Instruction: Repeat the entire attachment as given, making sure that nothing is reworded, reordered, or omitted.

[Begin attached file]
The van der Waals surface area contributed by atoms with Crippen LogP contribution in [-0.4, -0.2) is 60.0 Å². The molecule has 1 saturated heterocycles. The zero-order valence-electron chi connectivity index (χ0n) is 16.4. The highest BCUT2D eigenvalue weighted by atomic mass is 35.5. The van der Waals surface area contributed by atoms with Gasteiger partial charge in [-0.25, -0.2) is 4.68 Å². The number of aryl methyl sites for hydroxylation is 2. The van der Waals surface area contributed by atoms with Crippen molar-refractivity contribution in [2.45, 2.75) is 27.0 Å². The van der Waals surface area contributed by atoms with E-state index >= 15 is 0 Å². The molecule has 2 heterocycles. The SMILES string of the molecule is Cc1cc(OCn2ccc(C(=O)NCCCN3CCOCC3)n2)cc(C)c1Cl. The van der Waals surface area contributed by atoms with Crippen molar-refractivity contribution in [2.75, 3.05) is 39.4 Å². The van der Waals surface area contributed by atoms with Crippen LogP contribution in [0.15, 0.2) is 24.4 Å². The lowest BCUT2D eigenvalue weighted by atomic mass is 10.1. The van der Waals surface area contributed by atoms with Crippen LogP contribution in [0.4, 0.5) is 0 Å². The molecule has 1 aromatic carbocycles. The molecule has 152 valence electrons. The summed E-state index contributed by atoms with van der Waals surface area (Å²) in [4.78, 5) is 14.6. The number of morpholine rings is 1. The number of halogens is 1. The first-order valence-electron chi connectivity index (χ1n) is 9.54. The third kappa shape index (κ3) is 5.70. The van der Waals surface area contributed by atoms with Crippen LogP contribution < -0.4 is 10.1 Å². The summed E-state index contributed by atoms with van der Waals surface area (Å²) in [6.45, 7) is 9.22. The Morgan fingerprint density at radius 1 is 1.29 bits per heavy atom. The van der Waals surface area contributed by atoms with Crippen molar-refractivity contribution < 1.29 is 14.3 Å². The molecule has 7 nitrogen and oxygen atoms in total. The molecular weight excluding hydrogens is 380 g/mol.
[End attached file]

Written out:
The van der Waals surface area contributed by atoms with Crippen LogP contribution in [-0.4, -0.2) is 60.0 Å². The molecule has 1 saturated heterocycles. The zero-order valence-electron chi connectivity index (χ0n) is 16.4. The highest BCUT2D eigenvalue weighted by atomic mass is 35.5. The van der Waals surface area contributed by atoms with Gasteiger partial charge in [-0.25, -0.2) is 4.68 Å². The number of aryl methyl sites for hydroxylation is 2. The van der Waals surface area contributed by atoms with Crippen molar-refractivity contribution in [2.45, 2.75) is 27.0 Å². The van der Waals surface area contributed by atoms with E-state index >= 15 is 0 Å². The molecule has 2 heterocycles. The SMILES string of the molecule is Cc1cc(OCn2ccc(C(=O)NCCCN3CCOCC3)n2)cc(C)c1Cl. The van der Waals surface area contributed by atoms with Crippen molar-refractivity contribution in [2.75, 3.05) is 39.4 Å². The van der Waals surface area contributed by atoms with Crippen LogP contribution in [0.15, 0.2) is 24.4 Å². The lowest BCUT2D eigenvalue weighted by atomic mass is 10.1. The van der Waals surface area contributed by atoms with Crippen LogP contribution in [0.4, 0.5) is 0 Å². The molecule has 1 aromatic carbocycles. The molecule has 152 valence electrons. The summed E-state index contributed by atoms with van der Waals surface area (Å²) in [4.78, 5) is 14.6. The number of morpholine rings is 1. The number of halogens is 1. The first-order valence-electron chi connectivity index (χ1n) is 9.54. The third kappa shape index (κ3) is 5.70. The van der Waals surface area contributed by atoms with Crippen LogP contribution < -0.4 is 10.1 Å². The summed E-state index contributed by atoms with van der Waals surface area (Å²) in [6.45, 7) is 9.22. The Morgan fingerprint density at radius 1 is 1.29 bits per heavy atom. The van der Waals surface area contributed by atoms with Crippen molar-refractivity contribution < 1.29 is 14.3 Å². The molecule has 7 nitrogen and oxygen atoms in total. The molecular weight excluding hydrogens is 380 g/mol.